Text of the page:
- Increase awareness of compounded sleep aids and free consultations by putting ads near the cash register and sleep products.
- Offer to talk with anyone purchasing an OTC sleep aid. Don’t ask if they have any questions, just mention that custom-compounded sleep aids are available and ask if they’d like a private consultation.
- Provide brief pamphlets covering sleep hygiene and a questionnaire to help target causes behind sleep problems.
During consultations, stay focused on the multifactorial nature of sleep disorders. There isn’t a one-size-fits-all approach, which works to the advantage of individualized compounding. For each person, explore lifestyle issues and emotional or medical conditions that affect their sleep. Ask about caffeine consumption, shift work, sleep hygiene, stress, anxiety and chronic pain.
Target Special Populations: The elderly and people diagnosed with autism are prone to sleep disorders. Both groups benefit from natural sleep aids that won’t aggravate existing health conditions or interact with medications.
- Autism: About 44 to 83 percent of school-aged children with autism spectrum disorders struggle to fall asleep or wake frequently throughout the night.6 Many parents are advised to use melatonin because it effectively improves sleep onset and reduces nighttime awakenings in children with autism.7
- Elderly: Melatonin production diminishes with age, which is one major reason why half of the elderly population don’t get enough sleep.8 Its levels are especially low in people with Alzheimer’s disease. Melatonin is a good choice for the elderly because it has a low risk of side effects and improves sleep quality, sleep onset and morning alertness.9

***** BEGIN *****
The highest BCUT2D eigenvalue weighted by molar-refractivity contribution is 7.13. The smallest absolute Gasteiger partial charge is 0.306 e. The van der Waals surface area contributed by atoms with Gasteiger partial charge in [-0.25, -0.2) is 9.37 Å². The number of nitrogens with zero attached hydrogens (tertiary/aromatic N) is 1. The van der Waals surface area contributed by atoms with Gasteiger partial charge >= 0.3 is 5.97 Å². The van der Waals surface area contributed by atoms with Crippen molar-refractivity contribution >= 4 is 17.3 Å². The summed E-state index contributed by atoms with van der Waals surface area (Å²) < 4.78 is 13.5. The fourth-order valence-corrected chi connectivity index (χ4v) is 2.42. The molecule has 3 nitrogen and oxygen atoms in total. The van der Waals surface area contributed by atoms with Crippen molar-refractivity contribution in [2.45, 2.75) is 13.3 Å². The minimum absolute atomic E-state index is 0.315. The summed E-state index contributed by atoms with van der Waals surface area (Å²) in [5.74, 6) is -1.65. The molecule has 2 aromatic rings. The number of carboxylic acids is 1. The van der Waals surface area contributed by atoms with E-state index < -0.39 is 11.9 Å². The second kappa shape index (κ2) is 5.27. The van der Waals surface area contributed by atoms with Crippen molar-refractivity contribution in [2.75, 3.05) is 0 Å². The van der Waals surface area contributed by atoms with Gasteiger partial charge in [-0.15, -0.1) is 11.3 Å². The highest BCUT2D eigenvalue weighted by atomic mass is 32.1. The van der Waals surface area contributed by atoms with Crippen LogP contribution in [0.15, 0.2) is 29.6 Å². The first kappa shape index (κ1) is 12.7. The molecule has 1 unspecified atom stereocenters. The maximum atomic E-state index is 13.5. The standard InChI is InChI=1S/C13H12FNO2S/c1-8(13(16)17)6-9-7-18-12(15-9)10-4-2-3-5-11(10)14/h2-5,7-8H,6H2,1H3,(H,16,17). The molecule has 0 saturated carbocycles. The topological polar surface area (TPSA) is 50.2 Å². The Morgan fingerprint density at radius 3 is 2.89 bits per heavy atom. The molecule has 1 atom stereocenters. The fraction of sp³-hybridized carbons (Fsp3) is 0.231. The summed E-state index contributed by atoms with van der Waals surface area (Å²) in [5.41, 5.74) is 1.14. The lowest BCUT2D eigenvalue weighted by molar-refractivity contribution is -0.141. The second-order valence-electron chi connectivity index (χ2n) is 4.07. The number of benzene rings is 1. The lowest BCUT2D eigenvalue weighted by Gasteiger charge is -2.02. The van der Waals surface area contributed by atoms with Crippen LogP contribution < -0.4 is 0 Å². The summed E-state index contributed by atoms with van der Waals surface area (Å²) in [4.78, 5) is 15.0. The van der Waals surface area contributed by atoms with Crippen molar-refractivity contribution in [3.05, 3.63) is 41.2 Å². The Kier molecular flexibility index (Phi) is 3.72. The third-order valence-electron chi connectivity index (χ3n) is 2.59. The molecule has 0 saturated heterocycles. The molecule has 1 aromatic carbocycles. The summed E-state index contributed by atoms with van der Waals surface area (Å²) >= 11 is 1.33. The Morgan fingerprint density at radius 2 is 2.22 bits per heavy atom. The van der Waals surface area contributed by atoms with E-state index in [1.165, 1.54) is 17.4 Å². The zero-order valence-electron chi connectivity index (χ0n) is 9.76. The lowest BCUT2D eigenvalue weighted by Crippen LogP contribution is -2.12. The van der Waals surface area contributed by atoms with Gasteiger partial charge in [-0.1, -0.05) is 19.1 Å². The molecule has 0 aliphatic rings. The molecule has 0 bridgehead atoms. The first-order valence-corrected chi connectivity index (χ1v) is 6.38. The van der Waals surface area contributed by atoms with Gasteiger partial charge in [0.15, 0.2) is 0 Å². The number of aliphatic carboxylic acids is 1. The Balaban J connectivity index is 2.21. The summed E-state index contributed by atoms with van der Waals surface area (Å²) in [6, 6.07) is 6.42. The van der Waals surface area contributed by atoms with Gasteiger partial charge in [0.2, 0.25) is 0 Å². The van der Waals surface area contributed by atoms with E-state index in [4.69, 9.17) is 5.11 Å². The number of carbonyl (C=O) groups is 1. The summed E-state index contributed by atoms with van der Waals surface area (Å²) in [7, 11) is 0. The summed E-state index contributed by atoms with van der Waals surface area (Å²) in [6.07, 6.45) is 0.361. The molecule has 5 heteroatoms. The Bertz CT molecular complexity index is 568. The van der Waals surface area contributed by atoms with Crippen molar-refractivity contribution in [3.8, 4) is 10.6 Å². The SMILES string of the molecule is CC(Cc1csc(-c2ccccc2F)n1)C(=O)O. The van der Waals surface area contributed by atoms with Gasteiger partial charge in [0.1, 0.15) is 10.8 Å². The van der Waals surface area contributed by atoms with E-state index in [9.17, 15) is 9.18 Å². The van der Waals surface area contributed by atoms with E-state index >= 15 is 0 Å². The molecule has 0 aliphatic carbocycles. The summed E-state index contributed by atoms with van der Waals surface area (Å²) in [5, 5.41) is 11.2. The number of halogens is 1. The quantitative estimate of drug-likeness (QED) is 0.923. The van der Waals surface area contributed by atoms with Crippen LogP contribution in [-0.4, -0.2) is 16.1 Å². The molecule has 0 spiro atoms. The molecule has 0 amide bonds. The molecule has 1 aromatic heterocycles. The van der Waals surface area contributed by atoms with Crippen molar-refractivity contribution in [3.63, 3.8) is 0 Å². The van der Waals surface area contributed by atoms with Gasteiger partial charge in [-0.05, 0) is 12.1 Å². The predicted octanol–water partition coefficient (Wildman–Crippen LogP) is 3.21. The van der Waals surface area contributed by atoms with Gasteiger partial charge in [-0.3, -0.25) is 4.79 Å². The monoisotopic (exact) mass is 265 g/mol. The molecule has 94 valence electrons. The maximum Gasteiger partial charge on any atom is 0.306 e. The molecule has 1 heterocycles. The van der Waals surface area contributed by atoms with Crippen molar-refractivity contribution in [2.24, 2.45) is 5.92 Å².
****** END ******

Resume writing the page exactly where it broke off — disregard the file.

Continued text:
Opportunity for Patient-Centered Treatment
Daytime drowsiness, poor job performance and falling asleep behind the wheel often motivate people to buy sleep aids, yet the story behind each individual’s lack of sleep is remarkably different. Patients with sleep deficiency exemplify the value of patient-centered treatment, which they’ll only get from customized compounding.
Pharmaceutica North America provides safe, high-quality pharmaceuticals and innovative delivery systems grounded in the most up-to-date research. Please contact us for more information about how our non-addictive sleep aid can benefit your patients.
- “2010 Sleep in America Poll,” March 2010,http://sleepfoundation.org/sites/default/files/nsaw/NSF%20Sleep%20in%20%20America%20Poll%20-%20Summary%20of%20Findings%20.pdf ↩
- “Prevalence of Sleep Duration on an Average School Night Among Four Nationally Representative Successive Samples of American High School Students, 2007-2013,” December 2014, http://www.cdc.gov/pcd/issues/2014/14_0383.htm ↩
- “National Sleep Foundation’s Sleep Time Duration Recommendations: Methodology and Results Summary,” January 2015, http://www.sleephealthjournal.org/article/S2352-7218(15)00015-7/fulltext ↩
- “Insufficient Sleep is a Public Health Epidemic,” January 2014, http://www.cdc.gov/features/dssleep/ ↩
- “Getting Ahead of the Curve: Sleep,” December 2013, http://www.nutraceuticalsworld.com/issues/2013-12/view_trendsense/getting-ahead-of-the-curve-sleep ↩
- “Epidemiology and Management of Insomnia in Children with Autistic Spectrum Disorders,” April 2010, http://www.ncbi.nlm.nih.gov/pubmed/20218744 ↩
- “Melatonin in Autism Spectrum Disorders,” December 2014, http://www.ncbi.nlm.nih.gov/pubmed/24050742 ↩
- “Sleep and Sleep Disorders in Older Adults,” March 2011, http://www.ncbi.nlm.nih.gov/pubmed/21225347 ↩
- “Efficacy of Prolonged Release Melatonin in Insomnia Patients Ages 55-80 Years: Quality of Sleep and Next-Day Alertness Outcomes, October 2007, http://www.ncbi.nlm.nih.gov/pubmed/17875243 ↩